HERE I GO AGAIN

I went to Italy in my twenties. Most of the time I spent in Florence. Since I was close enough to Rome I thought I should see the Pope. John the xxii was blessing people at the time and he blessed me, too. He reminded me of a butcher in the neighborhood I grew up in: chubby-face, jolly, shrewd. In fact the whole of Italy reminded me of my neighborhood. I felt at home. Finally I took the train to the south and by one means or another made my way to the little town my grandparents had come from. A town called Toritto, that happens to rhyme with Crocitto. There I felt like I was back in my house on 81st Street. The Italian the whole town talked was Barese, the dialect spoken in the area around the eastern seaport of Bari, what I heard as a boy and what so filled my ears that it still bubbles though my dreams, both the waking and the sleeping ones. I hear my grandparents and my mother, who spoke it well though she was born here, and my father, also, who had spent some ten years of his childhood there. My first impression when I arrived in the little town was of a woman yelling at her son who had an errand to run and the word of urgency she pushed him with was: "Foosh!!!" (That's a phonetic spelling.) She was telling him to "Run, run, run!!!" I had heard that word throughout my youth. I stayed there two weeks, at the home of my grandfather's brother, Arcangelo. They were farmers and they had olive trees and grapevines and chickens and a mule that lived in the house with them and his stall was next to the kitchen and as he chewed at his food, which he did until I fell into dreamland, the little bell on his neck tinkled. The family, both sides of it, treated me like I was a privileged person, someone precious, someone special. Most Italians did the same when they found out I was an American. When I ran out of money and I could no longer fight off the assaults of homesickness I went back home to Brooklyn.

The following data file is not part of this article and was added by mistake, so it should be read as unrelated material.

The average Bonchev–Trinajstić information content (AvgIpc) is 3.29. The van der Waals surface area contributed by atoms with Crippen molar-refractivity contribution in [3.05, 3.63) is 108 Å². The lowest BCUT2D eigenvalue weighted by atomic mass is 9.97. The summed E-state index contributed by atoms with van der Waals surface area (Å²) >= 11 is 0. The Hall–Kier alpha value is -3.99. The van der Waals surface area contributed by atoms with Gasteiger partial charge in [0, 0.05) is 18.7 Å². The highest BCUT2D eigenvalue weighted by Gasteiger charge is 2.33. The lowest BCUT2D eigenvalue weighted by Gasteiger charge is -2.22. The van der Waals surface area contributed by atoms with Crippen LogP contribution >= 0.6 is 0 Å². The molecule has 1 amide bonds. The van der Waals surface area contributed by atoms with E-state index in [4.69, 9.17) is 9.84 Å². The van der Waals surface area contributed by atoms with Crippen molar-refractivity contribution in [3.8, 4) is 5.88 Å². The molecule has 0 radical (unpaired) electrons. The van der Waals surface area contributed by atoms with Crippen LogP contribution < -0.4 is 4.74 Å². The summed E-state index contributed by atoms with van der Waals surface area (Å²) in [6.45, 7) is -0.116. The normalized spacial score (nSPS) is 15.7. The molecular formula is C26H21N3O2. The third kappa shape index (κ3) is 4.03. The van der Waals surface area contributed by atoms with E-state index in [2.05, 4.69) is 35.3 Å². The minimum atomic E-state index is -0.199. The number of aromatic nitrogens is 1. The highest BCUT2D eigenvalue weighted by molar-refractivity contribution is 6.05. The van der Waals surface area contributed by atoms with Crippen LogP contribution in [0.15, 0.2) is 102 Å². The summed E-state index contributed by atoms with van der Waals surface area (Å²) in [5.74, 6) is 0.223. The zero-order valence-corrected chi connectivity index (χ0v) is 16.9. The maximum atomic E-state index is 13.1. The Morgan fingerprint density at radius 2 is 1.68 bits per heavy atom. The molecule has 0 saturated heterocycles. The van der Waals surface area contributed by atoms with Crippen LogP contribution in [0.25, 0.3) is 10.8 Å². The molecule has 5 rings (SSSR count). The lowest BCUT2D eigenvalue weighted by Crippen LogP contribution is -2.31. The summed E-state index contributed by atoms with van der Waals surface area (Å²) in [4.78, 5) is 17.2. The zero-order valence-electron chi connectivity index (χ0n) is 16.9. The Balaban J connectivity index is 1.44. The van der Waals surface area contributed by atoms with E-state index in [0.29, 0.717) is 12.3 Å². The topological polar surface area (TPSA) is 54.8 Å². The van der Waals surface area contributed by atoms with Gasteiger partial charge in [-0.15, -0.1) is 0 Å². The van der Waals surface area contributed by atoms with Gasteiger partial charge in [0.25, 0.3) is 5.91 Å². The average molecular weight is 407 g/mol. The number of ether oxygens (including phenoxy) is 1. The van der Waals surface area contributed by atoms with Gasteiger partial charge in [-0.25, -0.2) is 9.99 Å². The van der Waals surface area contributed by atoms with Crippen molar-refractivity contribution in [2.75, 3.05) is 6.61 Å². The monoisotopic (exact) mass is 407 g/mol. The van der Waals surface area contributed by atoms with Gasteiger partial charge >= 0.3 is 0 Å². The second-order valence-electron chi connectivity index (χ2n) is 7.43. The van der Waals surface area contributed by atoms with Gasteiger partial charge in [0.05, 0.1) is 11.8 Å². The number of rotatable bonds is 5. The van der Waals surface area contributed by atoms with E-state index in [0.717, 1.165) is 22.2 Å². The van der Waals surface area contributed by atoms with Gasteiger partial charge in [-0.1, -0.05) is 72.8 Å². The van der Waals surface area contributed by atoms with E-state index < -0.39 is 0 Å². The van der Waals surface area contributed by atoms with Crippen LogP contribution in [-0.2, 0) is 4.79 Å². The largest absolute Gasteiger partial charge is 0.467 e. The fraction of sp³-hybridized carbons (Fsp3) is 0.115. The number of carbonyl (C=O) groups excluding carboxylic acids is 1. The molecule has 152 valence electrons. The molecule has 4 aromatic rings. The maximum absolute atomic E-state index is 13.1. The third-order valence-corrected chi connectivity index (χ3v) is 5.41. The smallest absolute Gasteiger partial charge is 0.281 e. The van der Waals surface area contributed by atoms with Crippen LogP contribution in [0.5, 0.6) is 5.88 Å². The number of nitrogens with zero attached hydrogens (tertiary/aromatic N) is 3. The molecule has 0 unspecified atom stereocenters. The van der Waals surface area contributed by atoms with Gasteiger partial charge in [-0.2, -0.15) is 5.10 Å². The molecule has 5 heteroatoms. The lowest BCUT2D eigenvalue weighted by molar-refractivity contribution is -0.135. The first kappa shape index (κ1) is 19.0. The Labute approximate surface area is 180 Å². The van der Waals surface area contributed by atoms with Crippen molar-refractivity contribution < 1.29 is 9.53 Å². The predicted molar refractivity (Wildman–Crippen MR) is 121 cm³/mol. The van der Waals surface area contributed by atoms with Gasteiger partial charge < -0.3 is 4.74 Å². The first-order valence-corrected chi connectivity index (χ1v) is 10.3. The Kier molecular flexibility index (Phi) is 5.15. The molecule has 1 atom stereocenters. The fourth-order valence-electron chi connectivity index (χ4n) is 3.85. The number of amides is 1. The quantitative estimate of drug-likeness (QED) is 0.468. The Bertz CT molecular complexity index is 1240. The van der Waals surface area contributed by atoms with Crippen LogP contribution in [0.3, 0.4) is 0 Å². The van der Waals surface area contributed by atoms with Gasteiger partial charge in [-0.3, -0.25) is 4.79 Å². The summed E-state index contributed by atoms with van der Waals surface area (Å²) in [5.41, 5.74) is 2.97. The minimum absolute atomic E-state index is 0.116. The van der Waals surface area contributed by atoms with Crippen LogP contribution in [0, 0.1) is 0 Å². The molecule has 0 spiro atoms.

Now, some fifty years later I'm preparing to go back again. Of course, Italy, my Italia, has changed, like the rest of the world. But I have to go back once more, and to that end I'm brushing up on my Italian. A woman, a native Italian, is teaching a little class and she's teaching the language through songs. Interesting approach. I sound a lot like Andrea Bocelli, believe it or not. So, the class is stirring up a lifetime of memories, of the time I spent in Italy and the time I spent growing up in an Italian section of Brooklyn. And as these weeks have gone by, with the studying and the singing and the contact with this Italian professoressa, I've thought more and more about my background, my roots—my identity, so to speak. And I've come to the  realization that I'm not really an Italian, despite my name and my looks and easy, charming manner. But I'm not an Italian American either. I'm something special, something precious; I'm an American who is Italianate, who has a background and a bloodline from Italy; I'm an American Italian. I'm not merely playing with words. There's something uniquely American that I sense in me, in my approach to life, in my approach to the world. Hard to put one's finger on but it's there. I see it when I am with native Italians. I'm an American first and perhaps foremost. I belong to a new world, a new humanity. I think that's what Walt Whitman, another Brooklynite, was getting at in all his songs and all his singing. Yes, an American Italian.

 

 

 

 

 

 

 

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